Accession Number:

ADA359406

Title:

The Effects of Retained Austenite on the Tensile Properties and Toughness of Ultra-High Strength Martensitic Precipitation Hardened Stainless Steels

Descriptive Note:

Final technical rept. 1 Apr 97-31 Mar 98

Corporate Author:

CARNEGIE-MELLON UNIV PITTSBURGH PA DEPT OF MATERIALS SCIENCE AND ENGINEERING

Personal Author(s):

Report Date:

1998-12-14

Pagination or Media Count:

47.0

Abstract:

The purpose of this work was to assess the effects of the amount of retained austenite content on the ductile-to-brittle transition temperature of martensitic precipitation strengthened stainless steels for four different precipitation strengthening systems, one utilizing NiTi strengthening and three utilizing R-phase strengthening. The retained austenite contents in the four systems were varied by varying composition. The austenite content in the NiTi strengthened system was varied by varying the chromium content and the austenite content in the R-phase strengthened Systems was varied by varying the nickel content. The room temperature toughness levels of the NiTi strengthened system were quite low and it was decided not to pursue this system further. The three R-phase strengthened systems had sufficient room temperature toughness and strength to be of further interest. Of these three systems the primary focus was on the 12Cr12Co5Mo system. In this system four alloys, identical except for variations in nickel content, were the primary focus of the work. These alloys achieved, on tempering at 5250 C for 3.16 hours, yield strengths on the order of 210 ksi and ultimate tensile strengths of 235 ksi. The effect of test temperature on the Charpy impact energy was investigated for two tempering temperatures for these four alloys. It was found for both tempering conditions that lower ductile-to-brittle transition temperatures were favored by increasing amounts of austenite in the structure. In fact, the ductile-to-brittle transition temperature was quite low, about -750 C, for the tempered at 5250 C for 3.16 hours microstructure of the alloy in this series which contained the highest nickel and the highest amount of retained austenite after quenching. At this point it is believed the austenite content is an important contributor to the low ductile-to-brittle transition temperature of this microstructure.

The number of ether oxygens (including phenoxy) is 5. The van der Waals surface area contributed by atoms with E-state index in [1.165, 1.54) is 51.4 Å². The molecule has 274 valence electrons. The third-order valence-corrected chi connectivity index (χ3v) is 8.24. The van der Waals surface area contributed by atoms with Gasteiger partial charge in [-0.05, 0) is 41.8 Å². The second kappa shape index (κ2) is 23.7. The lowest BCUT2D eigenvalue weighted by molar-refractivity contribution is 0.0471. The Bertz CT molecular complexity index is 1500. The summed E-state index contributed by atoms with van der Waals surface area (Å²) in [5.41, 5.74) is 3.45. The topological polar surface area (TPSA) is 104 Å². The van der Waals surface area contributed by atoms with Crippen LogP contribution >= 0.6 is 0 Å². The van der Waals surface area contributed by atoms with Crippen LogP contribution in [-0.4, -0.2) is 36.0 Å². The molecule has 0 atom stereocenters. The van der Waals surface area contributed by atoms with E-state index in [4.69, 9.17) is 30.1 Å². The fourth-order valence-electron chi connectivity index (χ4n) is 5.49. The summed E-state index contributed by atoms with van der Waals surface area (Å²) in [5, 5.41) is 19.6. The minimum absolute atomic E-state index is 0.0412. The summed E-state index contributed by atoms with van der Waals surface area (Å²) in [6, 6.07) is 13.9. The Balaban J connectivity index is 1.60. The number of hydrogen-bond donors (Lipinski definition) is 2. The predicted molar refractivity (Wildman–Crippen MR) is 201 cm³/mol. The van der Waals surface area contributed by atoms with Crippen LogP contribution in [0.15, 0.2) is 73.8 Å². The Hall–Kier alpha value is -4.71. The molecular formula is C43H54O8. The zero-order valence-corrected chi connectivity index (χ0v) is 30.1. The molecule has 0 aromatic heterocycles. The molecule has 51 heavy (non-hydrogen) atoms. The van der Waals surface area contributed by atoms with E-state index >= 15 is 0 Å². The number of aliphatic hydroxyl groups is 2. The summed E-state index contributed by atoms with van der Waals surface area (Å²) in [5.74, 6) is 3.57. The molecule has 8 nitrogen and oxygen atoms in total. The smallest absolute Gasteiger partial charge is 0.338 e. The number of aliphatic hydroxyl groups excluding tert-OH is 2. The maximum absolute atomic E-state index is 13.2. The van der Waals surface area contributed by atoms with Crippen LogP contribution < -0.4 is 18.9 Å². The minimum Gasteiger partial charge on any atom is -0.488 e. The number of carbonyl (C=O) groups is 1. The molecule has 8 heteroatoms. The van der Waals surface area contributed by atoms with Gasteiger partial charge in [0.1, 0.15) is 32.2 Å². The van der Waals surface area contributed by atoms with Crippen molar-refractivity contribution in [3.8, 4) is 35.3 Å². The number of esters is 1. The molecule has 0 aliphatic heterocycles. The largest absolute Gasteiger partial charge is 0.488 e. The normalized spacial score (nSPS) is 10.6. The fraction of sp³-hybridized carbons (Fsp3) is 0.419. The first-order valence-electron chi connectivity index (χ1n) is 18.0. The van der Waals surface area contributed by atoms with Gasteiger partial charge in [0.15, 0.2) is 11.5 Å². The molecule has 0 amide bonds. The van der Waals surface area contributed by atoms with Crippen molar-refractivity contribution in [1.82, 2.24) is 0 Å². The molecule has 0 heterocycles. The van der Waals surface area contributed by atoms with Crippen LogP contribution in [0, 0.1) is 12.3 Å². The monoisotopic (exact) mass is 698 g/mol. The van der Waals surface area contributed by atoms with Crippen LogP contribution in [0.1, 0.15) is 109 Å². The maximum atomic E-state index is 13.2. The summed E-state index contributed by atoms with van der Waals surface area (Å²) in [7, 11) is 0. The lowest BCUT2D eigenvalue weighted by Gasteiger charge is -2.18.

Subject Categories:

  • Inorganic Chemistry
  • Properties of Metals and Alloys

Distribution Statement:

APPROVED FOR PUBLIC RELEASE